Today on Health in 2 Point 00, Jess is in Italy…and has me up far too early in the morning for this episode. On Episode 79, Jess asks me for an update on uBiome after their raid by the FBI. We also talk about nutrition startup Noom’s $58 million raise and clinician house-call platform DispatchHealth’s $33 million raise. In other news, Kaiser Permanente is launching a network to integrate the social determinants of health with their EHR. –Matthew Holt
In this episode a not-too-happy Jessica DaMassa asks me about who’s on the Inc5000 list (Modernizing Medicine, Health Recovery Solutions, Definitive Healthcare, EngagedIN & uBiome), about Klara’s $11m round, and what I’ll be doing in NYC at the DHMP Matchmaking session on Thursday. Why so grumpy Jessica? Maybe it’s because this episode has the same number as our very grumpy President?–Matthew Holt
Today we’re starting a series of more personal stories, looking at what makes interesting people in health care tick. Alex Carmichael is a rare multiple time CEO in health technology, and she has a very interesting tale to tell–Matthew Holt
Don’t worry, this isn’t your typical, syrupy founder story. Matthew asked me to share my experience selling my startup CureTogether to 23andMe, what ensued after that, and how I ended up at uBiome today.
So I thought, if I’m going to share, I might as well *really* share. Let you in behind the scenes to see what it was actually like.
(Bonus: at the end I’ve listed my top 11 life lessons, so make sure you read all the way through for that!)
The story starts…
October 1, 1976: I came into the world in Toronto, Canada, with striking violet eyes. My lawyer/politician mother and management consultant father gave me the name Alexandra, which means “leader of all mankind,” as they often reminded me. Talk about a family having high expectations!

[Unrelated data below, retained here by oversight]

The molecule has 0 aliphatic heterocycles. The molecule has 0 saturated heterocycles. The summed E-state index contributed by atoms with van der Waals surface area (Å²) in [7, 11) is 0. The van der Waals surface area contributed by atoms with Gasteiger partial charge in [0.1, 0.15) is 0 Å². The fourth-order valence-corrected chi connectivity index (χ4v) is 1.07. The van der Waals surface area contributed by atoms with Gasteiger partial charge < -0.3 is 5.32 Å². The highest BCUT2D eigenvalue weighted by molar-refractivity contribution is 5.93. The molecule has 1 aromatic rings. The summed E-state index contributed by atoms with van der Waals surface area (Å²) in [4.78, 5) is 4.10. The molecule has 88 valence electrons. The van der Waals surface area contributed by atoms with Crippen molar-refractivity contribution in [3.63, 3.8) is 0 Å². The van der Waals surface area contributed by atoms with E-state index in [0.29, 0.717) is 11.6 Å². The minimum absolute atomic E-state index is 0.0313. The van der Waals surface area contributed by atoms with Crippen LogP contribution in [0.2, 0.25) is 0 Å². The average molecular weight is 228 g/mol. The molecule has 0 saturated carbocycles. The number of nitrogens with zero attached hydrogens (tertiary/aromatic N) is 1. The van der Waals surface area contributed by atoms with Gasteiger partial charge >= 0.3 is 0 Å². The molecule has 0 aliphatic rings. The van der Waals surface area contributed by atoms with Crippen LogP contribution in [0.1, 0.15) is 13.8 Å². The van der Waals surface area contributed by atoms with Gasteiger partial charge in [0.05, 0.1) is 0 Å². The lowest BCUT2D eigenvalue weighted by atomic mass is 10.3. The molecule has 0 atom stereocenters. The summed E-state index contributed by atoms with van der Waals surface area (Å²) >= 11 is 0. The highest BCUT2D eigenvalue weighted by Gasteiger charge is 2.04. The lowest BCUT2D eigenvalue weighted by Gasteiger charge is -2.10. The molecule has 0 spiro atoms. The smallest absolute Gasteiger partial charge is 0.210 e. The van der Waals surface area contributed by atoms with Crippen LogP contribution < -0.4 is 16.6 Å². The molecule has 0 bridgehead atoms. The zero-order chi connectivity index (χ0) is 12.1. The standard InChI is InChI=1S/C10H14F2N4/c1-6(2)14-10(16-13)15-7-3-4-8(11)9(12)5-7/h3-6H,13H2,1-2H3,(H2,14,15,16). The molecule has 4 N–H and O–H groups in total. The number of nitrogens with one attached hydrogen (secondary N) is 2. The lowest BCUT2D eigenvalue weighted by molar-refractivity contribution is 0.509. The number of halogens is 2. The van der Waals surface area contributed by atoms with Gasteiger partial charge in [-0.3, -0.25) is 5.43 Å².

Childhood: I remember loving to read and walk my dogs, who were probably my best friends. I went to a progressive Montessori school with an amazing teacher who believed in me and taught me the power of patience.
Teenage years: The “best” school in Toronto was a repressive and aggressive all-girls private school. My insane work ethic was drilled into me there, as well as at my mom’s political campaign offices, where I would work after school until late into the night.
College years: I met my first love, Danny, in a biochemistry lab at the University of Toronto. I chose the most difficult major (Molecular Genetics and Molecular Biology), because it would drive me hardest. Masochist much?
First startup, 1999: I dropped out of grad school, much to the horror of my extremely educated parents, to join a bioinformatics software company Danny had started in his bedroom in 1997. I taught myself how to code, design, sell, and run a company. We worked so much that we hardly left our apartment, except to get married, have a baby, and occasionally go to Tai Chi class. We lost most of our money in the dot com bust, and scraped by on rice and beans for a few years. It was so isolating and intense that I got really depressed and even suicidal once.
First exit, and move to California, 2005: We were seriously running out of money, so one day I made a big wall chart of all the possible companies that could acquire us, and we started going after each one relentlessly. After a few months, we got a meeting with Hitachi. They were interested, but didn’t seal the deal until we decided to put our stuff in storage and just show up in California, baby daughter Samantha in tow. One way or another, we were determined to make it work. They did end up acquiring us, for a few hundred thousand dollars. Not much for 8 years of invested time and energy, but really we just wanted to get to California, where the sun shines and the opportunity abounds. We finally made it!